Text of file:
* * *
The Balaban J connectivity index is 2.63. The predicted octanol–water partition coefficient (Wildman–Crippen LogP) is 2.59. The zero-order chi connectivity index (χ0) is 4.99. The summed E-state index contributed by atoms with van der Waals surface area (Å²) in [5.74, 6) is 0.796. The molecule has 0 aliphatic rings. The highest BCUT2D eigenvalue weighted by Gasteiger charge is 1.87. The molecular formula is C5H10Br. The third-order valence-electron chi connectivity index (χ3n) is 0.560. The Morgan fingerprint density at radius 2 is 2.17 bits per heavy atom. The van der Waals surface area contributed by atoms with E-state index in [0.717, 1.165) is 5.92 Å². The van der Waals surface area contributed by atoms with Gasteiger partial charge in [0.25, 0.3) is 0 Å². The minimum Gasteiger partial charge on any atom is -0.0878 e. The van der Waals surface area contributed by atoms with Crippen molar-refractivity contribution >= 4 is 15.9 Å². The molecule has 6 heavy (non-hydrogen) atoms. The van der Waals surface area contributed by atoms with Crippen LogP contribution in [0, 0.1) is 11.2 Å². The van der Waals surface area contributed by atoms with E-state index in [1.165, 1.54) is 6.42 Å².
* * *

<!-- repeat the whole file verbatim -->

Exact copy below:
The Balaban J connectivity index is 2.63. The predicted octanol–water partition coefficient (Wildman–Crippen LogP) is 2.59. The zero-order chi connectivity index (χ0) is 4.99. The summed E-state index contributed by atoms with van der Waals surface area (Å²) in [5.74, 6) is 0.796. The molecule has 0 aliphatic rings. The highest BCUT2D eigenvalue weighted by Gasteiger charge is 1.87. The molecular formula is C5H10Br. The third-order valence-electron chi connectivity index (χ3n) is 0.560. The Morgan fingerprint density at radius 2 is 2.17 bits per heavy atom. The van der Waals surface area contributed by atoms with E-state index in [0.717, 1.165) is 5.92 Å². The van der Waals surface area contributed by atoms with Gasteiger partial charge in [0.25, 0.3) is 0 Å². The minimum Gasteiger partial charge on any atom is -0.0878 e. The van der Waals surface area contributed by atoms with Crippen molar-refractivity contribution >= 4 is 15.9 Å². The molecule has 6 heavy (non-hydrogen) atoms. The van der Waals surface area contributed by atoms with Crippen LogP contribution in [0, 0.1) is 11.2 Å². The van der Waals surface area contributed by atoms with E-state index in [1.165, 1.54) is 6.42 Å².